Crime writer Val McDermid

SCOTTISH-born Val McDermid is one of the UK’s leading crime writers and has a home in Alnmouth on the Northumberland coast.

Val McDermid

SCOTTISH-born Val McDermid is one of the UK’s leading crime writers and has a home in Alnmouth on the Northumberland coast.

Her novels have been translated into 30 languages and have sold over 10 million copies worldwide and were the basis of the ITV1’s series Wire in the Blood. Her most recent novel, The Retribution, is currently topping the UK best-seller list.

A collection of her short stories called Stranded, which she donated to Northumberland Theatre Company for adaptation to the stage, form part of the company’s latest production called 4Words – currently on tour around the region until March 31.

When she’s not busy touring around the world, Val divides her time between Manchester and her Northumberland home.

What’s your first memory? Christmas time in the town square in Kirkcaldy, where I grew up. I remember the big Christmas tree and the hut where we could post parcels for the orphan children. There was a machine where you put a penny in the slot and plastic pipers marched up and down to Scotland the Brave.

What were you like as a child? My mum always said I was a show-off, but I think that was because I always felt a bit of an outsider and I desperately wanted to belong.

What childhood games did you play? I played a lot with my Lego. With my friends, we played tig, hide and seek, chap door run and all sorts of games of pretend in the woods and the caves – pirates, superheroes, cowboys and Indians.

What music did you like and what was the first record you bought? My dad was a singer with the Burns Club, so there was always traditional music in the house.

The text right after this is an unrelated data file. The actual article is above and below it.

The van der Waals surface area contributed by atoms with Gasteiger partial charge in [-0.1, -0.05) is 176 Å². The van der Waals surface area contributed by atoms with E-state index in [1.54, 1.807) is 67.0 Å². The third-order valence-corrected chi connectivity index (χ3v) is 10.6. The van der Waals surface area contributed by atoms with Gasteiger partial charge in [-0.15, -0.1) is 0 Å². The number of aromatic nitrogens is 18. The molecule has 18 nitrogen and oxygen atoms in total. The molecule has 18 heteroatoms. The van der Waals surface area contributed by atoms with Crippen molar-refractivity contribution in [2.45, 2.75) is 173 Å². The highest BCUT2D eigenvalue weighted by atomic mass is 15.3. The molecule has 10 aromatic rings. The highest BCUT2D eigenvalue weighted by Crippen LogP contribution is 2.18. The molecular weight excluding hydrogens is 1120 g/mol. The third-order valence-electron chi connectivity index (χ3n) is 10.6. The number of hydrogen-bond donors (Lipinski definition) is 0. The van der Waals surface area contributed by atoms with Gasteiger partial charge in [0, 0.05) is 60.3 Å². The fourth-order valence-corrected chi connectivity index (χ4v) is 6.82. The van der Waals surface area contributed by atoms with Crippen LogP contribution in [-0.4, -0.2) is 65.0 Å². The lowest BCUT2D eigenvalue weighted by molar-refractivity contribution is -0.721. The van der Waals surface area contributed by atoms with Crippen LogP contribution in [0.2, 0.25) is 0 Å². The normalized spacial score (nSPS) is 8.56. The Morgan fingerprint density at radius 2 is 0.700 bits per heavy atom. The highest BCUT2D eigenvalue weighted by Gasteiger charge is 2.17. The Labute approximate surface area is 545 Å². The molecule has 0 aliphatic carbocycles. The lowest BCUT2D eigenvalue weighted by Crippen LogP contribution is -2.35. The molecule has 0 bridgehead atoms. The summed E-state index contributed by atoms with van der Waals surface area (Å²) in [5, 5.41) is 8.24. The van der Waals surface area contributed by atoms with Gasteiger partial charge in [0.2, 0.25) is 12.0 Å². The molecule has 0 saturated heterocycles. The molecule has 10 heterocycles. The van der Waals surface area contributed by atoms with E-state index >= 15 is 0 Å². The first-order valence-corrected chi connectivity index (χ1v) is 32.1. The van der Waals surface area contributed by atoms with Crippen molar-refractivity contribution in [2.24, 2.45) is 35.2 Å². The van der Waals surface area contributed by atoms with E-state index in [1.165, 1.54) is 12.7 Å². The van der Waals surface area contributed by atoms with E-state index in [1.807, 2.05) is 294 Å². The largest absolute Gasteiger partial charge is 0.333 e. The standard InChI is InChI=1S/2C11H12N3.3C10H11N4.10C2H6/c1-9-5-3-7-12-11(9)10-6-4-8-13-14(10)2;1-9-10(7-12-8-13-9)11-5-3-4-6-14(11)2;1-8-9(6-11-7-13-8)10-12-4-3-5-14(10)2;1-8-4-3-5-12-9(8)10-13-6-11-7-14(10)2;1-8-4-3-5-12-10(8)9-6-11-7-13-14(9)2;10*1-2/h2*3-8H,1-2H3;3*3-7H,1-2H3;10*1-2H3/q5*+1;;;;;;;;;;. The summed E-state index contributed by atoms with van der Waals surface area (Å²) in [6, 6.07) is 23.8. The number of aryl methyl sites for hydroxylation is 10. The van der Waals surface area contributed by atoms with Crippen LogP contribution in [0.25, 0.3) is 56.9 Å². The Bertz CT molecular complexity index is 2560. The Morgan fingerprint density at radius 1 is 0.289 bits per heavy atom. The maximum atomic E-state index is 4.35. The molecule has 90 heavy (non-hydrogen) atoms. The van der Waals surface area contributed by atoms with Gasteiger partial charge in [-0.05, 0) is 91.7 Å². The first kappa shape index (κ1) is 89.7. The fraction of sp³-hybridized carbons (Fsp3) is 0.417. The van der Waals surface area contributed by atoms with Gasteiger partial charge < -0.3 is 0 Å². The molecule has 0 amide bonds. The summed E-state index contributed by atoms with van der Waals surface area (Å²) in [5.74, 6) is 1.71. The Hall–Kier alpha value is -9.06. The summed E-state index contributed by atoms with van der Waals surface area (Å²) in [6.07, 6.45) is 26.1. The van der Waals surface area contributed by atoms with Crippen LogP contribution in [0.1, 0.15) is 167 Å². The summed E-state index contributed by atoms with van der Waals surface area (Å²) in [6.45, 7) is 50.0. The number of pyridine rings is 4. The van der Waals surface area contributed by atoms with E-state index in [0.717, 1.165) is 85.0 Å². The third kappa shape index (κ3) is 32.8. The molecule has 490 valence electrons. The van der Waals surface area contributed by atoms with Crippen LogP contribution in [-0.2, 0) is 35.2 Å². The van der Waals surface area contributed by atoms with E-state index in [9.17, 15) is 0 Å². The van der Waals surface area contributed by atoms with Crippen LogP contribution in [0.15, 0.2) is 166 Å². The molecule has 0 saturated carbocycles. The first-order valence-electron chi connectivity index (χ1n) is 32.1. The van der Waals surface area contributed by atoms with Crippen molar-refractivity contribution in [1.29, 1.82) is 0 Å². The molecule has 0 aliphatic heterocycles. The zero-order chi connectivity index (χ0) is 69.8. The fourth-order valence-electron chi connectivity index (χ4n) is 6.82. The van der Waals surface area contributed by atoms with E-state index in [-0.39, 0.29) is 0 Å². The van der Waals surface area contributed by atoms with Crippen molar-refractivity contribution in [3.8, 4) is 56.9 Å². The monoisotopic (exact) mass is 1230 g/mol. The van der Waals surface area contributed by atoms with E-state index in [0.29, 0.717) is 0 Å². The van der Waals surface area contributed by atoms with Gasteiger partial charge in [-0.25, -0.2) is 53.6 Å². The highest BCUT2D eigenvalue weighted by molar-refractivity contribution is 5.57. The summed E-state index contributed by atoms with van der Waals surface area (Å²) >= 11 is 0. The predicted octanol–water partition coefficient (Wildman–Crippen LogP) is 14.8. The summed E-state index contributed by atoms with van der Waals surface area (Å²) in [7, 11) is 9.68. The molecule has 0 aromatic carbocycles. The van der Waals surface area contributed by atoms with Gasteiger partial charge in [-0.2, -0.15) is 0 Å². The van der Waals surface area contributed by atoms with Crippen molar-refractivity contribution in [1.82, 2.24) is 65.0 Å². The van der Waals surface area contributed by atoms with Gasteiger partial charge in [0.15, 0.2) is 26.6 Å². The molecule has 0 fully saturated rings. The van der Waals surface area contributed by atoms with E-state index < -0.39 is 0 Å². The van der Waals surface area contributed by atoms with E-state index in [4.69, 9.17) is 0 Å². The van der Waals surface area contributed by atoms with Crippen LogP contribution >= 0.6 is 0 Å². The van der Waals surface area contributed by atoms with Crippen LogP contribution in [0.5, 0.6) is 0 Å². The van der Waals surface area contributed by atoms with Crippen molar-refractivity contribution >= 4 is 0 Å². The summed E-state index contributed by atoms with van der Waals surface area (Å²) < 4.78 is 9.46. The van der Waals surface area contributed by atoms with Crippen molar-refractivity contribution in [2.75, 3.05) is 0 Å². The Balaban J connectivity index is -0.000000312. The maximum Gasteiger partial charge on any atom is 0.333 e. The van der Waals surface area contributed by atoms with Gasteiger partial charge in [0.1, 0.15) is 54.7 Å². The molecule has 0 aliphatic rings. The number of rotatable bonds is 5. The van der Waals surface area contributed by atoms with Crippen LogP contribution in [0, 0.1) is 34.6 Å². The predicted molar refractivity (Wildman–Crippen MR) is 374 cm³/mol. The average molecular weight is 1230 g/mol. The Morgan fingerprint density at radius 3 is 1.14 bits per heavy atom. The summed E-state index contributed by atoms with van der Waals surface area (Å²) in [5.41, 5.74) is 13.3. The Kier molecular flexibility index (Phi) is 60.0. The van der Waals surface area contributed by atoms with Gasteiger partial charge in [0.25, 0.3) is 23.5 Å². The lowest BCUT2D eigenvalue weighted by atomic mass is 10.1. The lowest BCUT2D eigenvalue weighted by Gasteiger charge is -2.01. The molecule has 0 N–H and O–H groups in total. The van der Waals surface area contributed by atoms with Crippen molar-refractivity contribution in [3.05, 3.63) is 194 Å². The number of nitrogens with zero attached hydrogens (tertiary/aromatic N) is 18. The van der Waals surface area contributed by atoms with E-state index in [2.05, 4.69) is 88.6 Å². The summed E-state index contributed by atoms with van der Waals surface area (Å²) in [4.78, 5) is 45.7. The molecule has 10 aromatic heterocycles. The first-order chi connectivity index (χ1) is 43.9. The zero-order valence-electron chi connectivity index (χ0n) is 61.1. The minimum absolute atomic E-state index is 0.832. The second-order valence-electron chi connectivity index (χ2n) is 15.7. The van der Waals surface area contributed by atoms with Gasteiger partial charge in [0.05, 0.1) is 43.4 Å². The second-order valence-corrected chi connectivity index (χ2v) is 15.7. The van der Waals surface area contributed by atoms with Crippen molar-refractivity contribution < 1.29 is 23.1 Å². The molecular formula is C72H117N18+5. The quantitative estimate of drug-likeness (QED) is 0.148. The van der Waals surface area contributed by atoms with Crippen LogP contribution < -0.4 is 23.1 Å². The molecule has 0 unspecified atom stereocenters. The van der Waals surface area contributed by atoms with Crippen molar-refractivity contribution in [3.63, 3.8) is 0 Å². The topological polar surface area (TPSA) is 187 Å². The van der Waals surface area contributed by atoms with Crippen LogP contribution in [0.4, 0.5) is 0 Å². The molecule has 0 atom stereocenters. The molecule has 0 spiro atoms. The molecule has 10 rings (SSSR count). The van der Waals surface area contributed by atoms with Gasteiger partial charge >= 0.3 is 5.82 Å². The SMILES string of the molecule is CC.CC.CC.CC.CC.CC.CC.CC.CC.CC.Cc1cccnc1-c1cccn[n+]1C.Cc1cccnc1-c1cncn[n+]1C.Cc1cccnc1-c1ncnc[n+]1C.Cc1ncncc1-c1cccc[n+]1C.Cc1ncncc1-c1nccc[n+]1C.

I liked pop music and folk music. I loved the Beatles – Magical Mystery Tour was the first record I bought – then later Joni Mitchell and Leonard Cohen and the Incredible String Band.

Did you have a family pet? A golden Labrador/retriever cross called Bruce.

Were your school days the best days of your life? No. But they gave me the foundation for the best days of my life.

Were you ever bullied? A bit. Mostly for being too clever by half.

What were your favourite TV programmes? Do Not Adjust Your Set, Top of the Form, The Liver Birds.

What did you want to do when you grew up? Either be a writer or a singer/songwriter

How did you spend your weekends? I played sport – hockey, ice skating, swimming – and spent time at my grandparents’ house.

They lived in a mining village on the coast where there were woods and caves nearby. It was great for playing out.

Do you remember your first kiss? Yes. It was unreasonably slobbery.

Who was your first love? Dusty Springfield. I had her picture stuck to my wardrobe. I loved her voice.

What was the most important thing in the world to you? It’s a toss-up between books and my guitar.

What did you wear then, that you would never wear now? Dresses.

How have you changed from your teenage self? I’m more at home in my own skin.

Where did you go on holiday? Caravans and Butlins.

Would the young you be pleased with the adult you? I think so, yes.

If you could go back in time what would tell your 15-year-old self? Don’t drink gin.

For more information about 4Words go to www.northumberlandtheatre.co.uk

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